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Retired, but not forgotten

Longtime business manager left mark on Hancock Chamber

Tish Williams, executive director of the Hancock Chamber of Commerce, calls her friend, Sally Isaacs, “the calm before the storm.”

“No matter what the situation is, she always approaches it with a calm demeanor,” Williams says of the Chamber’s former business manager. “She looks at both sides of the situation with an objective mind and always finds a way to bring people to the middle when decision-making.”

When Isaacs announced her retirement and departure from the Chamber, effective Aug. 28, Williams summarized what she’d miss about her into a single word: everything. During Isaacs’s decade of service, Williams admired her level-headedness, professionalism, dedication and ability to see the big picture.

“She is an amazing, compassionate leader who has left her mark on Hancock County,” Williams says.

When Isaacs came to the Coast from Kentucky, via Starkville, she was doing business at Williams’s brother’s law firm, Haas and Haas Attorneys. She told him she wanted to get involved in the community, and he referred her to Tish.

Isaacs started as a volunteer, helping garner support for a grant the Chamber was applying for with the Economic Development Administration.

“She went door to door and gathered the signatures to support the grant to establish a Business Resource Recovery Center (BRRC) in the aftermath of the Gulf oil spill,” Williams says. “Next, we put her to work organizing the 200 booths and vendors for the annual Bridgefest in Old Town (Bay St. Louis).”

From there, Isaacs helped with the front desk, meeting and greeting visitors. When the Chamber secured the grant, she managed the BRRC, providing technical assistance for small businesses, in addition to managing a $500,000 grant to provide technical assistance and grants for fishermen across the Coast in response to the oil spill.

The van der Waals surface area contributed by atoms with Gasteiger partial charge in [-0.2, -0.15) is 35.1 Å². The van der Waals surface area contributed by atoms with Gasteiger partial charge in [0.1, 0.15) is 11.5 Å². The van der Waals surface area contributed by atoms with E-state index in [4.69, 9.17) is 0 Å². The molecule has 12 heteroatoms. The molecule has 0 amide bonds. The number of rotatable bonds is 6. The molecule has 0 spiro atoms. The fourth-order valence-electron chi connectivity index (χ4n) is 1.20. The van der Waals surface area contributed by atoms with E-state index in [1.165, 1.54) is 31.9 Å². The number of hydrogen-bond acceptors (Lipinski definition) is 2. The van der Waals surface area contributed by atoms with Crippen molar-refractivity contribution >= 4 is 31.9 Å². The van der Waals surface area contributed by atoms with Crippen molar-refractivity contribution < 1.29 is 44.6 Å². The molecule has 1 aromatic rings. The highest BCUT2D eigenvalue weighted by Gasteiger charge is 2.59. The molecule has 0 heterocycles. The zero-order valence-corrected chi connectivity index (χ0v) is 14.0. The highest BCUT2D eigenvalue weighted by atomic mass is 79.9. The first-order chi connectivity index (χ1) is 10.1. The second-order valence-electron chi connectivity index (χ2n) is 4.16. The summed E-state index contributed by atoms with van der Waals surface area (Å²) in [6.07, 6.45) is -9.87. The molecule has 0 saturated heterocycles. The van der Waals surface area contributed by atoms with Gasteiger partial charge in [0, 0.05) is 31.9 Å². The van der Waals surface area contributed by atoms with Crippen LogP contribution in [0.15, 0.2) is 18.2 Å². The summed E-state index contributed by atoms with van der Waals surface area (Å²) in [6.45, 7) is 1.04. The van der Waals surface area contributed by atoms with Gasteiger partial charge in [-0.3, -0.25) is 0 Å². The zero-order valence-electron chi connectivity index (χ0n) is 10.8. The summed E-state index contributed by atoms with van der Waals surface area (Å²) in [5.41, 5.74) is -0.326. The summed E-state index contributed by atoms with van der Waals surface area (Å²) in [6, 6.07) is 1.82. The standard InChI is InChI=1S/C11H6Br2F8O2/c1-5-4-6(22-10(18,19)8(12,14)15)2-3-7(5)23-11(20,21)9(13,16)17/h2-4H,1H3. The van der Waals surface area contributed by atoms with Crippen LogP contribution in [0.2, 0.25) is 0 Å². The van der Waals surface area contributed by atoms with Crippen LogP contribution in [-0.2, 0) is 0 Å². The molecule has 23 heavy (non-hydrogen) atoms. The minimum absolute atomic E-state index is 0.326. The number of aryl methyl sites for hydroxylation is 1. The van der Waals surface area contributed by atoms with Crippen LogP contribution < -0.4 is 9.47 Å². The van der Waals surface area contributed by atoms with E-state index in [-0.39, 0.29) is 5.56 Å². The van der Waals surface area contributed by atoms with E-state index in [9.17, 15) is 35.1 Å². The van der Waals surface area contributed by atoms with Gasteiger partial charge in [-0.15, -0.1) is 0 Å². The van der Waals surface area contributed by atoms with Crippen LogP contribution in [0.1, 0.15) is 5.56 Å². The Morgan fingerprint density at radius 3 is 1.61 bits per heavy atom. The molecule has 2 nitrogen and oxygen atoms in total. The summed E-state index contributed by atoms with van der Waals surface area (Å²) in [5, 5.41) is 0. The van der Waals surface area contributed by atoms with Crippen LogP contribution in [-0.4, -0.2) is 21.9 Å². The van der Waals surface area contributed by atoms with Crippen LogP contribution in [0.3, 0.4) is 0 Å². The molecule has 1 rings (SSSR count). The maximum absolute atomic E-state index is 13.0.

When the business manager position opened, Isaacs moved into that role and also oversaw the Job Generation Fund, a $3 million, low-interest forgivable loan program that helped 44 small businesses rebuild after Katrina.

She provided staff support to the Education Committee as well, which honors 250 local teachers with a special dinner each year. Since 2009, it has awarded 121 grants totaling $54,000. The committee also arranges an annual breakfast for high school seniors, motivating them as they graduate and registering them to vote.

“She also enjoyed staffing Leadership Hancock,” Williams says. “This program provides information and skills-building for emerging leaders in Hancock County.” Since its inception in 1996, she adds, the program has graduated close to 500 leaders.

Outside of work, Isaacs volunteers with the community garden and other organizations. Williams notes that she chose to retire to enjoy traveling with her husband, Mark, to all the places on their bucket list.

“Whether they’re eating lobster or on a wildlife safari, we want Sally and Mark to know that no matter how far they may roam, they can always call the Bay home,” Williams says.

In announcing her decision to her colleagues, Isaacs emphasized that she wasn’t leaving the area, so she’d still see everyone around the community.

“I am so thankful for the many friends who I met through the Chamber,” she said in her departure message. “I value the time I have spent working with all of you and the friendships that will continue.”

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